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I don't take near those levels, yet I've still had noticeable improvements especially with respect to the Raynaud's syndrome I was experiencing. Since I started the Ca, Mg, Zn, and D3 combo it has yet to reoccur (and it's been 1.5 years since).
2-3 brazil nuts per day will do the trick.
search for my posts with keyword brazil and filter for posts rather than topics, to see all the latests.
i have been supplementing 200 - 400 mcg per day for weeks and my levels are now slightly elevated but not in the toxicity range.
2 nuts is supposed to give you around 100mcg, 3 closer to 200mcg.
i'd say 200mcg per day would be plenty. if using supplements, choose l-selenomethionine from yeast. if it doesn't say so on the bottle, they're probably hiding a synthetic.
I remember reading that but I guess it didn't stick.
Last night I handed the bottle to my daughter to look at because I didn't have my glasses. She said no, but I'll go look for myself. Luckily it didn't cost much. (maybe that should have been a clue.)
I despise shopping these days, so getting the selenium in was a victory. I'll go to Whole Foods this weekend and...try try again.
Thanks much, JL.
Concerning zinc, the amount recommended for adults by Real Age was 12 mg per day, preferably through food. I found the following idea very interesting: "Too much zinc can interfere with your body's ability to absorb other vitamins and minerals...."
Concerning magnesium, I found this comment also interesting: "It may be tough to get all the magnesium you need from food, so top up your daily intake with a multivitamin that contains at least 100 mg of magnesium."
i would define 'too much' zinc as any amount that takes your serum level over 18.2umol/L.
100 mg sporadically over 3 months was too much in my case and i went up over 20. i can keep it in line with 50mg per day and it has really improved my uric acid status amazingly. also i process oral d3 like a bat out of hell now! not sure if that's because of the zinc, but d3 receptors do have zinc fingers...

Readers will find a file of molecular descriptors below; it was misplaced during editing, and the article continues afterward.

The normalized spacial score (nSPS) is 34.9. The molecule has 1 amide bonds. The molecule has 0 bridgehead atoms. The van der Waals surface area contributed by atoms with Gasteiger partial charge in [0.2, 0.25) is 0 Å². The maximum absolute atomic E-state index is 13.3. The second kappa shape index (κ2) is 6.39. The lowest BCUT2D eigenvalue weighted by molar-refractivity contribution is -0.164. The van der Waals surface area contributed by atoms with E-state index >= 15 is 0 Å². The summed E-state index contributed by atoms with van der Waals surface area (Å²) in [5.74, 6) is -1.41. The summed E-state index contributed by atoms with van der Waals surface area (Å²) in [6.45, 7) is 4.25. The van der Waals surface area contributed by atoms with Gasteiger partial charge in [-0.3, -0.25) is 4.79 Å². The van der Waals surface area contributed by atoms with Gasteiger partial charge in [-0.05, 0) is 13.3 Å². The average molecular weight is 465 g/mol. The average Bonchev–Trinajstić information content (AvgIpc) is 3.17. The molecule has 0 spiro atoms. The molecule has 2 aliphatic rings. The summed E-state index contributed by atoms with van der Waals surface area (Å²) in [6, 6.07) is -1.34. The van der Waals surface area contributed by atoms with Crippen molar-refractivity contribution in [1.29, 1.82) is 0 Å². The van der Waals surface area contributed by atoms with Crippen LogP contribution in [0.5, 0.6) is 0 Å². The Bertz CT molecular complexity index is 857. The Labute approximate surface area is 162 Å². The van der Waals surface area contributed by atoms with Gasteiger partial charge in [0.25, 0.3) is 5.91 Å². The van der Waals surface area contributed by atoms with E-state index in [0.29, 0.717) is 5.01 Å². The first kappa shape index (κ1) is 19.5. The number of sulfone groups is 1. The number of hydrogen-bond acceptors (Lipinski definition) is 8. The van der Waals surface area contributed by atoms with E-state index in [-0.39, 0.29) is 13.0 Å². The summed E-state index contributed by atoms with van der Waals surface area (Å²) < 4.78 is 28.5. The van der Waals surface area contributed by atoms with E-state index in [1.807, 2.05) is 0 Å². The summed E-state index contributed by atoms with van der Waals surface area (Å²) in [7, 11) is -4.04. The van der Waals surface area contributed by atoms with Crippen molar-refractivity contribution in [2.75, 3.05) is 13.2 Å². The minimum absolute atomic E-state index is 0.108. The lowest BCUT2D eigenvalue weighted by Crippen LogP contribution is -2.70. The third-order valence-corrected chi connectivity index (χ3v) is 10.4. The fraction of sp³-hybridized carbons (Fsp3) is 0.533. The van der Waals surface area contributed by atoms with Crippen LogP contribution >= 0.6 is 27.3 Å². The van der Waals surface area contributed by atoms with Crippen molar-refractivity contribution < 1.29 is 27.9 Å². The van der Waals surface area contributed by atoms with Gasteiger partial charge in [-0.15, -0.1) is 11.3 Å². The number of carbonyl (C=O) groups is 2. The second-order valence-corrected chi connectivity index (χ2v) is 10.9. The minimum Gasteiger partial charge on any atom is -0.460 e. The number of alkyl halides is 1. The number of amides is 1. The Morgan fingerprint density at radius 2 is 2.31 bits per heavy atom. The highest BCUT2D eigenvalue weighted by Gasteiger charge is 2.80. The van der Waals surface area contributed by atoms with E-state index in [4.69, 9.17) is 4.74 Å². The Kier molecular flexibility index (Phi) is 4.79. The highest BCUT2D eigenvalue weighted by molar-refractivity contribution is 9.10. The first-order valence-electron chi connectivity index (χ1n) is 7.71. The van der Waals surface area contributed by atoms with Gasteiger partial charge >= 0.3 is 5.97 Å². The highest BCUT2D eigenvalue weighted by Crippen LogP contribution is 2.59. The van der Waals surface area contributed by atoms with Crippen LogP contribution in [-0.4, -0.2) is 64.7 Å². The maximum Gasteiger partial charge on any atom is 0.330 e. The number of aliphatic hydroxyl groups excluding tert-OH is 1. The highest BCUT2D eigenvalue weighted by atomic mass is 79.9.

Zn plays a clear role in the synthesis, storage and secretion of insulin as well as conformational integrity of insulin in the hexameric form, the decreased Zn, which affects the ability of the islet cell to produce and secrete insulin, might then compound the problem...
The behaviour of proinsulin and insulin in the presence of zinc suggests it plays an important role in insulin's production in the B-cell for the vast majority of animal species...
with magnesium it's best absorbed in the lower intestine and supplements get dealt with higher up. so really, it's best to try to get as much as you can from food, mmm chard spinach and pumpkin seeds... (ugh, i'll take the spinach thanks lol!)...it appears that zinc can induce an increase in glucose transport into cells and potentiate insulin-induced glucose transport, likely acting through the insulin-signaling pathway.
Magnesium deficiency has been associated with insulin resistance (IR) and increased risk for type 2 diabetes in adults...
Magnesium (Mg) is one of the most abundant ions present in living cells and its plasma concentration is remarkably constant in healthy subjects. Plasma and intracellular Mg concentrations are tightly regulated by several factors. Among them, insulin seems to be one of the most important. In vitro and in vivo studies have demonstrated that insulin may modulate the shift of Mg from extracellular to intracellular space...
pursue optimal self care at least as actively as a diagnosis
ask for referrals to preventive health care specialists eg dietitians
don't let suboptimal self care muddy any underlying diagnostic picture!
Galvanising forces in vascular health and disease: is dietary zinc protective?
some interesting tidbits
The World Health Organisation estimates that a third of the global human population, including in developed countries, is zinc deficient.
Arterial vascular tissue is composed largely of smooth muscle, which regulates constriction and dilation of the blood vessel, and a single layer of endothelial cells, which line the luminal surface and are in direct contact with the circulating blood
we have given these mice diets similar in composition to human western type, high fat foods with zinc levels across the range consumed by many adults in the UK. Our preliminary results show that within 13 weeks of eating the diet, marginal zinc deficiency encourages the development of atherosclerotic lesions in the aorta
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